The question whether a saint is above the tyranny of the effects of his own deeds was also raised in Buddhist quarters. Thus we find in the Kathā-vatthu that a discussion is raised as to whether a saint can be killed before his proper time of death, and it is said that no one can attain Nirvāṇa without enjoying the fruits of accumulated intentional deeds[6]. A story is told in the Dhamma-pada commentary (the date of which, according to E. W. Burlingame, is about a.d. 450), how the great saint Moggallāna was torn in pieces by thieves, and his bones were pounded until they were as small as grains of rice; such a miserable death of such a great saint naturally raised doubts among his disciples, and these were explained by Buddha, who said that this was due to the crime of parricide, which Moggallāna had committed in some previous birth; even though he had attained sainthood (arhattva) in that life, he could not escape suffering the effect of his misdeeds, which were on the point of bearing fruit[7]. This would naturally imply the view that sainthood does not necessarily mean destruction of the body, but that even after the attainment of sainthood the body may continue to exist for the suffering of the effects of such actions as are on the point of bearing fruit.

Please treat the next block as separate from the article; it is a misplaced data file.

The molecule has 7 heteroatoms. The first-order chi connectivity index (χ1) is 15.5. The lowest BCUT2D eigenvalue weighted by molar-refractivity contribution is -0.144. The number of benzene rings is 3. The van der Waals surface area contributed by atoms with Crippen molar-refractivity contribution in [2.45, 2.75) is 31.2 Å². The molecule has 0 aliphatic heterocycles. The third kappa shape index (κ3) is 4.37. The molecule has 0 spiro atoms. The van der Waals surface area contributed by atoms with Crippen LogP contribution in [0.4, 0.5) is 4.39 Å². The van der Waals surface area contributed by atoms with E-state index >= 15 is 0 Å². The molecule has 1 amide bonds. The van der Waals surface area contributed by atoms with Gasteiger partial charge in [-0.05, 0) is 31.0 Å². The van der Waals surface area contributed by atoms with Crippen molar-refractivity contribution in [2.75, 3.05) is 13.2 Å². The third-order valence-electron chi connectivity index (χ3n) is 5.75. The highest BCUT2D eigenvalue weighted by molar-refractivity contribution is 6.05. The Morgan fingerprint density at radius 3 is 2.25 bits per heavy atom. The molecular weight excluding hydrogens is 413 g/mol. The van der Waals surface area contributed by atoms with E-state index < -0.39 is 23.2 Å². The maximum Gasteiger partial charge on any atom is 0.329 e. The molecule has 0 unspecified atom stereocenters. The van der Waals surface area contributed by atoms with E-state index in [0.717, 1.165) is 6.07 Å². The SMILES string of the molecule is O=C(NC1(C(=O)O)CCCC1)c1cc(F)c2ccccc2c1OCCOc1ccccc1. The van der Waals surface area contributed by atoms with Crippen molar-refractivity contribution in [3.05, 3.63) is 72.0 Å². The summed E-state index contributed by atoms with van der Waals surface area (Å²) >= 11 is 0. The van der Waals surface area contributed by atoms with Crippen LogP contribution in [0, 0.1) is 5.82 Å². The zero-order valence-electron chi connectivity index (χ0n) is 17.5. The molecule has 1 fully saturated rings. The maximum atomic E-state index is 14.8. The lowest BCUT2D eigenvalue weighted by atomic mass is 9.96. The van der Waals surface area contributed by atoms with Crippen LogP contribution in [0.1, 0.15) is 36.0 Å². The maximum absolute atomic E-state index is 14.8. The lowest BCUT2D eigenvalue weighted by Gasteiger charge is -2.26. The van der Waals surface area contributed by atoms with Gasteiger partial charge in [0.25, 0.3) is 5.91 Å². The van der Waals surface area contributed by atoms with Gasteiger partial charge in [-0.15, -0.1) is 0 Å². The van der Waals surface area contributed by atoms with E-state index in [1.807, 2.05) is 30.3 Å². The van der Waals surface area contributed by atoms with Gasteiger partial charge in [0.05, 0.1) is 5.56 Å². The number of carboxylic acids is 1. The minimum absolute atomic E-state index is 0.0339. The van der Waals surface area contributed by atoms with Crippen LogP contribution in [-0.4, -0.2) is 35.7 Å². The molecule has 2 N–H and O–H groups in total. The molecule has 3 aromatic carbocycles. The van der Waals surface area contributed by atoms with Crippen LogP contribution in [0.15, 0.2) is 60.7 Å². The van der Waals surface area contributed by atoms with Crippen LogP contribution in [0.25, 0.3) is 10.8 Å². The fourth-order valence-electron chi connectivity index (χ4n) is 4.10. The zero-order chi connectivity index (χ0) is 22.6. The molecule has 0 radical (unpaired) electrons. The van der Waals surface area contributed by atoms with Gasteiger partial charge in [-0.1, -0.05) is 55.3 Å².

The different Indian systems are, however, not all agreed regarding the possibility of the jīvan-mukta state. Thus, according to the Nyāya, apavarga, or emancipation, occurs only when the soul is absolutely dissociated from all the nine kinds of qualities (will, antipathy, pleasure, pain, knowledge, effort, virtue, vice and rooted instincts). Unless such a dissociation actually occurs, there cannot be emancipation; and it is easy to see that this cannot happen except after death, and so emancipation during the period while the body remains is not possible[8]. The point is noticed by Vātsyāyana in a discussion on Nyāya-sūtra, iv. 2. 42-45, where he raises the question of the possibility of knowledge of external objects through the senses and denies it by declaring that in emancipation (apavarga) the soul is dissociated from the body and all the senses, and hence there is no possibility of knowledge; and that with the extinction of all knowledge there is also ultimate and absolute destruction of pain[9].

The Vaiśeṣika holds the same view on the subject. Thus Śrīharṣa says that, when through right knowledge (paramārtha-darśana) all merit ceases, then the soul, being devoid of the seeds of merit and demerit, which produce the body and the senses, etc., and the present body having been destroyed by the exhaustive enjoyment of the fruits of merit and demerit, and there being no further production of any new body by reason of the destruction of all the seeds of karma , there is absolute cessation of the production of body, like the extinction of fire by the burning up of all the fuel; and such an eternal nonproduction of body is called mokṣa (emancipation)[10].